freeline-27 - Page 176

Casting For ‘Cloopers’
Later stocking of some pretty mirrors by Danny Smith, me and Pete Wells.
I could see a dorsal fin extending,
however the sun was in my eyes and
slightly blinding me. As the sun disappeared behind a cloud, I tried to
climb higher for a better viewpoint. I
lifted my right foot onto a little branch
stump and pulled myself up, but at
that moment the foothold (which had
obviously been rotten) gave way, and
before I knew it, I was clinging to the
main trunk of the willow for dear life.
The funny thing is that my absolute
priority was to see if the snapping
branch had spooked the fish, so I
clung there like a koala bear trying to
peep at the fish from behind the tree
trunk. The fish were still there, but I
was gradually trying to shimmy back
down the tree before I fell out of it. By
the time I got down to sturdy bough,
the insides of my legs were covered in
green lichen and my hands were
burning and scratched with the
rather unorthodox descent.
I brushed myself off and looked out
at where I had seen the carp a minute
or so previously. By now they had
become fidgety and were on the
move out of the bay. As they slowly
sunk from view I remember feeling a
little frustrated that I hadn’t got a
proper look, however I had seen carp,
which was the main point of the exercise. From what I had just seen, there
were four commons I’d put at mid
20’s, two small mirrors; one being a
linear and one particularly big long
mirror that I’d put at 30-plus, not that
I had ever seen one in the flesh!
I had seen enough and needed to
plan an attack. There was a nice bay
that I’d previously had my eye on; it
was right at the very back of the lake,
furthest from the car park, and unlike
the rest of the lake, the weed didn’t
appear to be too bad. It was right on
the end of a prevailing westerly wind,
and when the wind was banging in
there it just screamed carp at you.
The lake was very overgrown at that
time, and swims were mostly nonexistent. There was one little ‘slot’,
which would allow me to cast to most
areas of the bay, however it was
directly opposite this slot on the other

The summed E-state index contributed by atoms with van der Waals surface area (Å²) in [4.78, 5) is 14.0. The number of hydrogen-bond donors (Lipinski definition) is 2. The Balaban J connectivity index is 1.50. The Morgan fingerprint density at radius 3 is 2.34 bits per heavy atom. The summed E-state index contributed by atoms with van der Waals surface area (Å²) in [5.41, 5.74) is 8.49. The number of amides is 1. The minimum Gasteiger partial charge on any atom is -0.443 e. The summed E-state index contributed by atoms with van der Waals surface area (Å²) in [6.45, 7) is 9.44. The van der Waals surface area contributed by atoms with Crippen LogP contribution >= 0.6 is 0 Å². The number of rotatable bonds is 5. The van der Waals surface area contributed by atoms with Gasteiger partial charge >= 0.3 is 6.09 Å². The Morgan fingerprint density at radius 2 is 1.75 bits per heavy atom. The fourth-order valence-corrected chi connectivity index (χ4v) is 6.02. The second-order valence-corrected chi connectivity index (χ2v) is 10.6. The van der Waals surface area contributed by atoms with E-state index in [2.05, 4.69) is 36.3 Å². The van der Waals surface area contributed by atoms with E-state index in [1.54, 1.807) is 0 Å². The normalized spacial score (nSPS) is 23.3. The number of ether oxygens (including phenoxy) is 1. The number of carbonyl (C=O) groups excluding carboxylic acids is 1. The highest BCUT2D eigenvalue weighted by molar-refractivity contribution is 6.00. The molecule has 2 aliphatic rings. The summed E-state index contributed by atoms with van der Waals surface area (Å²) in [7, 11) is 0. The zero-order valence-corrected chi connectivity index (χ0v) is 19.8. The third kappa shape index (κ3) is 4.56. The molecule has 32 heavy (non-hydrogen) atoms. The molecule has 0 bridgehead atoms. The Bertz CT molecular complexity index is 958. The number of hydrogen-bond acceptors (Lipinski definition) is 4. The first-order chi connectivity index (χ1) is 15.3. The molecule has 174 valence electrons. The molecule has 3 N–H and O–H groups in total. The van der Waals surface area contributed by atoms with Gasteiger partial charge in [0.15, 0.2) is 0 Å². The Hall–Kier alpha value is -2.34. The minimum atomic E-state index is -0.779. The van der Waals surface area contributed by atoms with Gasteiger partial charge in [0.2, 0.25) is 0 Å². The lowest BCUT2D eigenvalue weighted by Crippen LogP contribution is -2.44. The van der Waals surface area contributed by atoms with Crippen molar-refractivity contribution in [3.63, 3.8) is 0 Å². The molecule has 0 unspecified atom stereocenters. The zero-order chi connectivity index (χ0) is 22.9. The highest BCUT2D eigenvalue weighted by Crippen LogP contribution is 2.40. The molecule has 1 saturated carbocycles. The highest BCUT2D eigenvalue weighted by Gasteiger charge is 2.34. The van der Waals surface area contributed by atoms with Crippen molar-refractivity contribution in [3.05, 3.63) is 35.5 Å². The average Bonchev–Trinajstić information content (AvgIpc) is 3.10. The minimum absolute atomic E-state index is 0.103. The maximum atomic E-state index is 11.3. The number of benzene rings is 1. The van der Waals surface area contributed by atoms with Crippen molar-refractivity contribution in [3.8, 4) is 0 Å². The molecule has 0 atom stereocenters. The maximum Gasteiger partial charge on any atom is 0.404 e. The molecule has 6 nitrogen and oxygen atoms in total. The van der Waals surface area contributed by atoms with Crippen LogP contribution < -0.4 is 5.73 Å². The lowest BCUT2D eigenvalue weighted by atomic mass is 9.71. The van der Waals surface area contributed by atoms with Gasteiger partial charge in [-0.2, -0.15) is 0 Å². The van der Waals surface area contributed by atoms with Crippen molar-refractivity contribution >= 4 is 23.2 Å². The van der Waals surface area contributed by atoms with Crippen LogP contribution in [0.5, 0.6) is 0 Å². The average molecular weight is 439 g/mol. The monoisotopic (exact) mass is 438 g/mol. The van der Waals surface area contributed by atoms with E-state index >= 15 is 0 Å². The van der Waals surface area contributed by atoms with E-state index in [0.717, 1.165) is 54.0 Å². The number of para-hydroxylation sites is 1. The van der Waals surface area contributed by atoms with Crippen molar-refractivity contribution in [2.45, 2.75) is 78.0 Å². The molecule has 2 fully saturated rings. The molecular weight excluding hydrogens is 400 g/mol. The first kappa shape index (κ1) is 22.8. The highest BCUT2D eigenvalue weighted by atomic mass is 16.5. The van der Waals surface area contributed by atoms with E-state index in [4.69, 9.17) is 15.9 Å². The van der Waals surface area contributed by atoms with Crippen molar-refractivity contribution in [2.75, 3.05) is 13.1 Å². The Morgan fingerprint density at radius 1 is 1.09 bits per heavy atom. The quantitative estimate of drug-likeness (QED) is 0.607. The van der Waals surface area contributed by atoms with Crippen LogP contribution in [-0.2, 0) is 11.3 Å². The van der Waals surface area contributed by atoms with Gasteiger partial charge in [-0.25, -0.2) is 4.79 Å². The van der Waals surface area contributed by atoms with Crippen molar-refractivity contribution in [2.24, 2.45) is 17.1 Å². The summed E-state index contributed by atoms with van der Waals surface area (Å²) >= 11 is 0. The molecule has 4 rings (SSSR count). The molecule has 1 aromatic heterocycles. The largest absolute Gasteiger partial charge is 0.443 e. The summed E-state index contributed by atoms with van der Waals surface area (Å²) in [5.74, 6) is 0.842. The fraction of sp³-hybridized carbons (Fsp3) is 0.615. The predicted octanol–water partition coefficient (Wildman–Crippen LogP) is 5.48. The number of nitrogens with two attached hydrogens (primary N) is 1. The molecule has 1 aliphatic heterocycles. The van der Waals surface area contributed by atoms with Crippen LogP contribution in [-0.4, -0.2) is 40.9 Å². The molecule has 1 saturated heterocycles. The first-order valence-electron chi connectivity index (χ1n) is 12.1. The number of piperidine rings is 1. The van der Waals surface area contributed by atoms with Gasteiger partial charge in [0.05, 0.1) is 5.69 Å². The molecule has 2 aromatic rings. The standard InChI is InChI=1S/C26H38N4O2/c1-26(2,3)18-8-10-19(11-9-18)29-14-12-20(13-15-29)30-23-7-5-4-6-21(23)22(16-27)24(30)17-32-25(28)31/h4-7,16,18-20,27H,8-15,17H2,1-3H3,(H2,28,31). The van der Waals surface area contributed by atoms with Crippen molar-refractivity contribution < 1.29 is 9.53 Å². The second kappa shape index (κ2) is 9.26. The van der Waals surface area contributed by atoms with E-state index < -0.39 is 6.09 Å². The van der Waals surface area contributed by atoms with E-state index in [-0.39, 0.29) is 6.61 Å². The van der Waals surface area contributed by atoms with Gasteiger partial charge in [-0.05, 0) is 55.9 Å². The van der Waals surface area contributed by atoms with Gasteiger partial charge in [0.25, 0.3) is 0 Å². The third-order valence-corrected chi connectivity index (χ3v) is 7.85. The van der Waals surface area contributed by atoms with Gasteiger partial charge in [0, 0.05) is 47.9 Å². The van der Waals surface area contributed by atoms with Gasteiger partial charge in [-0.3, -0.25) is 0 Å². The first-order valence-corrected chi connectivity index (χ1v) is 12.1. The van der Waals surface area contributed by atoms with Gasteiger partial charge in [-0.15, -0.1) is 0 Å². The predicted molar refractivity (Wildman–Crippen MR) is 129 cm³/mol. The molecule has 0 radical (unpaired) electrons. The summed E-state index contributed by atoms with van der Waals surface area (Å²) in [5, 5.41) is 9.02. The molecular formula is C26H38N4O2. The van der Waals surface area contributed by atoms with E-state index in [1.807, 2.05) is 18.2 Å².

side of the bay that interested me
most. Right in the edge, a gravel
hump came up from about four feet
deep and ended along a shallow reed
fringed margin. My plan was a baiting
campaign at the foot of this gravel
hump where gravel became silt. At
the time two rods were the norm, so I
planned to fish both rods six feet
apart to this feature.
For the next two weeks I baited
that spot with a five-litre bucket of
maple peas every few days, and gradually I noticed the base of the gravel
hump get cleaner and cleaner. I was
under no illusions that the birds were
getting a fair proportion of the bait;
however a sack of maples probably
cost me around a fiver back then, so I
wasn’t unduly bothered.
I also bought a couple of bags of
Richworth pink seed mix boilies and
gradually started to sprinkle a few of
these amongst the maple peas. I used
to try all sorts of different boilies back
then, and these just smelt right to me
at the time. The smell seemed to complement the maples really nicely, and
the flavour had a very high leakage
rate due the coarse nature of the seed
within the bait.
I kept an eye on the weather forecast, as I intended my first assault to
coincide with a nice strong westerly.
Luckily westerlies were forecast for
the next week or so, so I just kept piling the bait in and didn’t worry too
much about looking at the forecast
each day. I planned to take a week off
work, do some fishing for a few days
and then spend some time decorating
our new house in Dunstable. You’ll
notice that the fishing came first; the
decorating wouldn’t be so much of a
chore if I had a nice fat carp under my
belt. I intended to do one night on the
Bird Lake and then go home to do a
bit of ‘rubbing down’ the following
day. I would then head up to Claydon
to do a day’s catfishing the day after.
I arrived at the pit on a Monday
morning and proceeded to lump all
my kit around to the back of the lake
through all the stingers and brambles.
Not many members bothered with
that side of the pit, as it was too far to
walk, so the paths were always very
overgrown. It may sound selfish, but I
preferred it that way; I had two thirds
of the lake totally to myself. It took me
three trips to get all my kit round
there; this was well before carp barrows became commercially available,
and before I’d invested in a wheelbarrow. I avoided checking ‘the spot’ for
fear of spooking any carp that may be
resident, so I headed straight for my
little ‘slot’. The rigs I made up were
my usual confidence rigs; light running legers, long mono hooklinks and
long hairs. I made one change to the
rigs in that I intended to fish two
15mm baits on each rod. Rather than
using unnatural double baits, I tied up
two hairs on each hook with 2lb
mono. One short hair attached to the
shank of the hook, and one longer hair
off the bend. There were no PVA
nuggets back then, so in order to
avoid tangles, all I could do was cross
my fingers and hope.
I ’d p u t a n a w f u l l o t o f b a i t i n
recently, so I baited sparingly with
maples; maybe only a kilo of wet bait.
I also sprinkled about 100 or so boilies
around the spot and a few further out;
almost like a little ‘taster’ to bring
carp in onto the spot.
It was September by then, but the


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